December performance: It's not all downhill, but we haven’t exited the rollercoaster December performance: It's not all downhill, but we haven’t exited the rollercoaster December performance: It's not all downhill, but we haven’t exited the rollercoaster

December performance: It's not all downhill, but we haven’t exited the rollercoaster

Market Rewind
Søren Otto Simonsen

Senior Investment Editor

Summary:  The final month of 2022 served as a microcosm of the tough year it’s been on the financial markets. While October and November posted positive returns, December’s red numbers aren’t necessarily an indication that everything is worse, but it is a sign of the volatility we can expect in 2023.


Global equities fell 4.3% in December. Following two months of positive equity returns, December’s performance indicates how tough 2022 has been for equities. The fear of recession keeps looming while inflation, interest rate hikes and increasing global uncertainty ensures that volatility remains.

US -5. 9%. The US equity market ended the year falling almost six percent in December. The performance is driven by the efforts to combat inflation by the Federal Reserve (the US central bank), which invariably leads to increasing interest rates and a tougher business environment. In December, the Fed also argued that they don’t expect any easing of financial conditions (i.e., lower interest rates) until 2024, which is a piece of news that won’t have gone down easily with equity investors.

Europe -3.6%. The European equity performance was slightly better, as it fell 3.6% during December. There are a few different arguments for why the EU index fell less than the US. One is that the European Central Bank eased the pace of its interest rates in the middle of the month. Still, the ECB has indicated that they expect several interest rate hikes in the near future and the fear of recession in the region is still very much in play, which is why the EU was down for the month of December.

Asia -0.4%The Asian region ended in a slight minus but performed better than all other regions. Despite COVID cases rising in China, the country’s leader, Xi Jinping, has eased the very tough lockdown policy the country previously employed, which is a move that investors may have rewarded as it may lead to a more stable business environment in the country. Apart from that, the general sentiment around the region has been increasingly positive since the beginning of November.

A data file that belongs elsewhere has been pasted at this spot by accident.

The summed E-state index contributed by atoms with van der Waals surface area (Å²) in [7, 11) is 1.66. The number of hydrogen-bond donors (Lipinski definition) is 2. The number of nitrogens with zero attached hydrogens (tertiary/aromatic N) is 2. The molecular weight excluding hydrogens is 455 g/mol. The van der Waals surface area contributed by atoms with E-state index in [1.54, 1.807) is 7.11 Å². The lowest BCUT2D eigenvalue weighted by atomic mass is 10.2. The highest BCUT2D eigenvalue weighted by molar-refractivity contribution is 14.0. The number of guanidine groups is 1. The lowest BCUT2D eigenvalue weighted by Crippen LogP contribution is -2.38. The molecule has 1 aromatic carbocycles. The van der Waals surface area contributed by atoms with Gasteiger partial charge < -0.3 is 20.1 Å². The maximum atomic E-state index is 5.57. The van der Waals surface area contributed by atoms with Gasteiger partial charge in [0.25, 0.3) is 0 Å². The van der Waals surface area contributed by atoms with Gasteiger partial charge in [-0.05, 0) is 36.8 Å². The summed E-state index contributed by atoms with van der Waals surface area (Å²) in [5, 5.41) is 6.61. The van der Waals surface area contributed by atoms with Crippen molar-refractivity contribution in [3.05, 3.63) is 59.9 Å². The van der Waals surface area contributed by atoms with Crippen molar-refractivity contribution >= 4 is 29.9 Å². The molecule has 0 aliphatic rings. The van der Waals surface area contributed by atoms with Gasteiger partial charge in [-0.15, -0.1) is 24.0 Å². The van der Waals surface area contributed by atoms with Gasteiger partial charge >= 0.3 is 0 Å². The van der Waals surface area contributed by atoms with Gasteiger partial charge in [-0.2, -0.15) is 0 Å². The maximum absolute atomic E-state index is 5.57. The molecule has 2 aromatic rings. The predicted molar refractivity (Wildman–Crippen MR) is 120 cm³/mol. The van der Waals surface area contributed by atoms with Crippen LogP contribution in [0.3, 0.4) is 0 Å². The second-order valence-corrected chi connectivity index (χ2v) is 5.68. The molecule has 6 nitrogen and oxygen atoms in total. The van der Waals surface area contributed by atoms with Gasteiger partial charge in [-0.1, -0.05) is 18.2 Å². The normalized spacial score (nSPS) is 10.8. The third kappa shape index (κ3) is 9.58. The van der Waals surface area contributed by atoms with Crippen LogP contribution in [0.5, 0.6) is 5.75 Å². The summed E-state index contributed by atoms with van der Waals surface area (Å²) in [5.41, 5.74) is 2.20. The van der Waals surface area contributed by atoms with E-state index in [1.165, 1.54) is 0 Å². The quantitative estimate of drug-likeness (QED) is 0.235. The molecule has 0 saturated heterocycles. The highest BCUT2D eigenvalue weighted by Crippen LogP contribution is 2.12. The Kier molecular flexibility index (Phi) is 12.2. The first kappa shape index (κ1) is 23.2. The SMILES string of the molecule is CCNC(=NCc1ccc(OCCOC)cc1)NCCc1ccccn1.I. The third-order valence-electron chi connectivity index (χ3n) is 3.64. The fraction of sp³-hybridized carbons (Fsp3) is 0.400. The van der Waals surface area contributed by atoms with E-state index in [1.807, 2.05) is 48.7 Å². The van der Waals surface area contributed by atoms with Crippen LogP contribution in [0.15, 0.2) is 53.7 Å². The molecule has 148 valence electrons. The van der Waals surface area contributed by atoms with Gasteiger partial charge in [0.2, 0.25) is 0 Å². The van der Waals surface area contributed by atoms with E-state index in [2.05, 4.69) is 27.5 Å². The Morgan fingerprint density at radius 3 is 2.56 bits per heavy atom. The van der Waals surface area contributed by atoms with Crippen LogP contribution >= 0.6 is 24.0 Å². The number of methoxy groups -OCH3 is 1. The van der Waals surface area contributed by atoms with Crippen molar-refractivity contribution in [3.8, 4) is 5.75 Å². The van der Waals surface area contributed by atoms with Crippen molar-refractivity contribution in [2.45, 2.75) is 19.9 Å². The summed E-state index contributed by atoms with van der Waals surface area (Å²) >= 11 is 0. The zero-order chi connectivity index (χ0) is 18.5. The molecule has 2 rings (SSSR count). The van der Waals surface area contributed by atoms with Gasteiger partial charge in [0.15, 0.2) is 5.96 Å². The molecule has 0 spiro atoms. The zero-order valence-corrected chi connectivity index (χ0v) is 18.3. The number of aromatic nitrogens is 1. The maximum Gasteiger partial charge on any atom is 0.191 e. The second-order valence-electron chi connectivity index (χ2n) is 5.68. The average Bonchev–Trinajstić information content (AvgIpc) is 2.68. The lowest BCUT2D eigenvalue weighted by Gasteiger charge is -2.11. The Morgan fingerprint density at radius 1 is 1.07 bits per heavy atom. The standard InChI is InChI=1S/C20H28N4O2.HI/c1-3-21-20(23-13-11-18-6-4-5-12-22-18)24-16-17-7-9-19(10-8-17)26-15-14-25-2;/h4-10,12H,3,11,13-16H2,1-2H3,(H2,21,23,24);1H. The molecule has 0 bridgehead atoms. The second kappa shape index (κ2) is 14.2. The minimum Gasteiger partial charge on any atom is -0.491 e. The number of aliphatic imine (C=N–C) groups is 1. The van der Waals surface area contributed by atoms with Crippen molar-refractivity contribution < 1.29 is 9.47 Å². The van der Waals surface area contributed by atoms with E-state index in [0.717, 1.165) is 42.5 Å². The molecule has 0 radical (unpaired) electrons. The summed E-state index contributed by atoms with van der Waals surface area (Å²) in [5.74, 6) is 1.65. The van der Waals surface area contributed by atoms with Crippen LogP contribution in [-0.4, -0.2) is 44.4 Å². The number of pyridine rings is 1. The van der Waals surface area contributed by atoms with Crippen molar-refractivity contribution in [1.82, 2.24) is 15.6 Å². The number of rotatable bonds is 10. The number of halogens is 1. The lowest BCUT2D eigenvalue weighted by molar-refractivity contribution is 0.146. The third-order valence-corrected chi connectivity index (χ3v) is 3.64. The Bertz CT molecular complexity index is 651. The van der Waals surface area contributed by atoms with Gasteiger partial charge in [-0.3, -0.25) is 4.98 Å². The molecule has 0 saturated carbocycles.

Emerging Markets -1.6%. Emerging Markets fell a bit more than 1.5 percent in December. The region is very much affected by the American central bank policies. The rhetoric of continued increases by the Fed has pulled the region down, while the policy change and easing of Covid restrictions in China may have pulled in a more positive direction.

While every single sector could post positive returns last time around, it is unfortunately the opposite story for December, as all sectors end in red.

Utilities was the best performing sector, and it took a photo finish to determine which side of zero the sector would end on. With winter rolling in and the continued conflict with Russia, utilities such as power and heating remain important to shore up and ensure for the cold months.

Information Technology and Consumer Discretionary ended up in the less fun part of the table, both falling more than eight percent in December. Information Technology has faced tough sledding in 2022 and towards the end of the year, mass layoffs by some of the largest players signalled a need to refocus the sector.

Global bonds fell 1.2% in December. A key driver of this movement is the reaffirmation of central banks’ need to keep increasing interest rates well into the future.
Check out the rest of this month’s performance figures here:

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